PROBLEM 21 & 22 April 23 2010

PROBLEM 21 & 22 April 23 2010 - mirror 5 times....

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Solving Problems 21 & 22 April 21, 2010 Problem 21 (like 25.3): A scientist wishes to make it easier to measure light pressure by reflecting a laser beam between the two mirrors of a pair of radiometers. What is the greatest number of times a 1 mm wide light beam can reflect from one of a pair of parallel mirrors 10 mm in width? a) 1; b) 3; c) 5; d) 7; e) 10. What do you know? The law of reflection dictates that the minimum spacing between reflections on one of the mirrors is the same as the width of the beam, else some of the incident beam will be cut off by missing the mirror. So … there is 2 mm per bounce and thus the beam hits each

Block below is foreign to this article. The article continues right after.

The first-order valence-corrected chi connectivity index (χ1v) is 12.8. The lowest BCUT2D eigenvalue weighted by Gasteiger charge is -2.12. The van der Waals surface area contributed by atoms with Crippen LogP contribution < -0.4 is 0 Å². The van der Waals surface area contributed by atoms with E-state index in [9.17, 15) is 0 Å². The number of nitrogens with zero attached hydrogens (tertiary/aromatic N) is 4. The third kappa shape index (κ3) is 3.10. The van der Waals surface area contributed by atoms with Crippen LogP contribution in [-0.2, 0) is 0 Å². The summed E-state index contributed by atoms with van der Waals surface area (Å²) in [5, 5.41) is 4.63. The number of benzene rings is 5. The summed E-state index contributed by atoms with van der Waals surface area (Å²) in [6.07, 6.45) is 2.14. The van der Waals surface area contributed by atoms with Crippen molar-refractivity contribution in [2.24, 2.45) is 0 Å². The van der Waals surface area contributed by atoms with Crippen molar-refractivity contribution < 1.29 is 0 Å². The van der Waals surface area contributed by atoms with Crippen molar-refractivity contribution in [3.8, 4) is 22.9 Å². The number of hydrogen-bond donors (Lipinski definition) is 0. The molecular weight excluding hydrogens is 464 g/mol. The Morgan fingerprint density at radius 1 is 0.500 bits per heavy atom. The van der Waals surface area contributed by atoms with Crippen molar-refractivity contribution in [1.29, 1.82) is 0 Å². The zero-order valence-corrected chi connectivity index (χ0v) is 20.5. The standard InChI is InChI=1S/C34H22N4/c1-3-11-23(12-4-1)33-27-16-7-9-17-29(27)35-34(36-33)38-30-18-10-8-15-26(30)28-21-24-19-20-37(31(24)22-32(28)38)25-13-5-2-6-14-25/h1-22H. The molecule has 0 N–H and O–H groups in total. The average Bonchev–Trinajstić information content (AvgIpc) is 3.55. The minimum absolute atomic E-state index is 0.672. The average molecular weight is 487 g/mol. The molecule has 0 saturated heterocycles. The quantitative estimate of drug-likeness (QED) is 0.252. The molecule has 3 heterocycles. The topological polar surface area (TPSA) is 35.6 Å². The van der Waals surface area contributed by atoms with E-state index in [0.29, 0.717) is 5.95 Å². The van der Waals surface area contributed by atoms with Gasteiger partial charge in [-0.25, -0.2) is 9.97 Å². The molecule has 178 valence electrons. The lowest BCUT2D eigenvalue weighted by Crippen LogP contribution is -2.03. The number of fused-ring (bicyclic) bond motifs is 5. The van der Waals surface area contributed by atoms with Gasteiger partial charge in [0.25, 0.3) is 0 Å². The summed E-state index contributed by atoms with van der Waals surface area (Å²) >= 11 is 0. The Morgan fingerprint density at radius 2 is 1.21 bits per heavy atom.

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Unformatted text preview: mirror 5 times. Problem 22 (like 25.22): A laser beam for a barcode reader is shining on a mirror that rotates 100 times per second. What is the velocity of the laser spot on a cabbage that is 0.1 m from the axis of the mirror? a) 63 m/s; b) 126 m/s; c) 252 m/s; d) 504 m/s; e) 100 m/s. What do you know? The rotating mirror actually makes the light beam sweep across the cabbage twice per full rotation. So The laser spot is going around with an angular frequency of 200 times two pi per second = 400 pi per sec, although it only covers a 180 degree sweep. The velocity at a radius of 0.1 m is r times omega or 40 times pi m/s = 126 m/s....
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This note was uploaded on 09/23/2010 for the course PH 02c taught by Professor Mile during the Spring '04 term at Riverside Community College.

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